The Jacobs School of Medicine and Biomedical Sciences brings over 2,000 students, faculty and staff together in a new, state-of-the-art, 628,000-square-foot building in the heart of downtown Buffalo.
The building fully integrates medical education into Buffalo's growing academic health center, emphasizing interdisciplinary collaboration and strengthening relationships with clinical partners. The new building allows the Jacobs School to expand its class size by 25 percent and by 2021, the school’s enrollment will reach 720 students. That expansion, in turn, boosts UB's ability to recruit and retain world-class faculty. The massive 628,000-square-foot building opened just steps from where it was located in the early 1900's.
The move of the Jacobs School to the Buffalo Niagara Medical Campus bolsters the city's biomedical sector as a catalyst for regional economic development. Deliberately positioned as a "gateway" to the medical campus, the building features a pedestrian walkway from Allen Street and the vibrant Allentown neighborhood to Washington Street.
The building's sustainable features include bicycles for rent in the walkway and easy access to the NFTA Metro station, located under the building. Through its classrooms and open spaces called learning landscapes, the new building promotes collaborative interactions among faculty and students. Its huge, open six-story, light-filled atrium, comprising more than 19,000 feet of glass, fosters collegiality and a strong sense of community. Small classroom and study spaces are available throughout the building, all with optimal technology connections. State-of-the-art laboratory spaces on the building’s third, fourth and fifth floors, are modern and light-filled.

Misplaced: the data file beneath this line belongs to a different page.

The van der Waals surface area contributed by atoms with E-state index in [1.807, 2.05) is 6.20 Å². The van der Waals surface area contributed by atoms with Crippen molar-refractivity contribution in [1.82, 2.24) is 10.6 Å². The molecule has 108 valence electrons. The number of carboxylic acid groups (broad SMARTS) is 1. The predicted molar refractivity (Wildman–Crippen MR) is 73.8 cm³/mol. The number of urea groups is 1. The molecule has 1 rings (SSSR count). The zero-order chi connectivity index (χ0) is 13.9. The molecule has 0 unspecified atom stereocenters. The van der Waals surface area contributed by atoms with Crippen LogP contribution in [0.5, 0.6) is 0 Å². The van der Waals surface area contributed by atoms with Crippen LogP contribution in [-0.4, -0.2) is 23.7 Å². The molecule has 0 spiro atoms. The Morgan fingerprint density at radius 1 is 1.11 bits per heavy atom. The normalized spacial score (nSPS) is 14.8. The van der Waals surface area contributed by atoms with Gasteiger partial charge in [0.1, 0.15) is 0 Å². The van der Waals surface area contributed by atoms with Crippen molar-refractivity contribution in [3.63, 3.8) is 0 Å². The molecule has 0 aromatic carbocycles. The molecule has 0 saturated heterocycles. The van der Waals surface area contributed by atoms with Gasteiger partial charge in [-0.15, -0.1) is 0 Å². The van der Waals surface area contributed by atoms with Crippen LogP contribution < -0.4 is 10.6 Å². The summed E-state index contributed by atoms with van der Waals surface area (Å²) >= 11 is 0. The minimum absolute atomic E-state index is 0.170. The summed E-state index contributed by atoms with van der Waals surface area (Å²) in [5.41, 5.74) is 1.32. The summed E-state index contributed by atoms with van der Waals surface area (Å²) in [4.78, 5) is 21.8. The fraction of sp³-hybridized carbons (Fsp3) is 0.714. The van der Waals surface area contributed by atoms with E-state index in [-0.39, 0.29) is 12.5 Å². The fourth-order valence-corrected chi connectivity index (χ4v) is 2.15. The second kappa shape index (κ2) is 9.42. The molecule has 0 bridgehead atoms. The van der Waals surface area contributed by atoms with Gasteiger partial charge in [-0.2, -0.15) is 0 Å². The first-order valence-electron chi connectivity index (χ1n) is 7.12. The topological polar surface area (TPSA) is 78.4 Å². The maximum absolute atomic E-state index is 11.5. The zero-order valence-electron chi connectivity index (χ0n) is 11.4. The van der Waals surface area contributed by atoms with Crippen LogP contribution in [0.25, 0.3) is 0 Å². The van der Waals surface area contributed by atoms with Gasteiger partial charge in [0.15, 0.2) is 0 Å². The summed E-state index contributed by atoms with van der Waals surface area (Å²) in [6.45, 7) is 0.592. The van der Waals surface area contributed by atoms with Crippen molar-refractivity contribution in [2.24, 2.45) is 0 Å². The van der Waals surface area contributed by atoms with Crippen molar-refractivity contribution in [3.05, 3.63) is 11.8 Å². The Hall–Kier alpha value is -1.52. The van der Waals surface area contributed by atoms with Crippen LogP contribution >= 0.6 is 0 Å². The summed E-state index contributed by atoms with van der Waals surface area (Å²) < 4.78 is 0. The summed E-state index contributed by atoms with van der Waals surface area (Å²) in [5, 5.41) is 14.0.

The sixth floor includes expanded facilities where students will hone their skills, from the Behling Simulation Center, where students will gain interprofessional training using life-like mannequins in realistic medical scenarios, to the Clinical Competency Center, where students will interact in scripted clinical scenarios using standardized patient volunteers.
Students, medical residents and professionals also will have access to the building's surgical suites and robotics suites, where they will be trained in the newest surgical and robotics skills. In addition to the traditional gross anatomy training using cadavers, students will have access to visualizations of the cadavers, providing far more detailed anatomical information.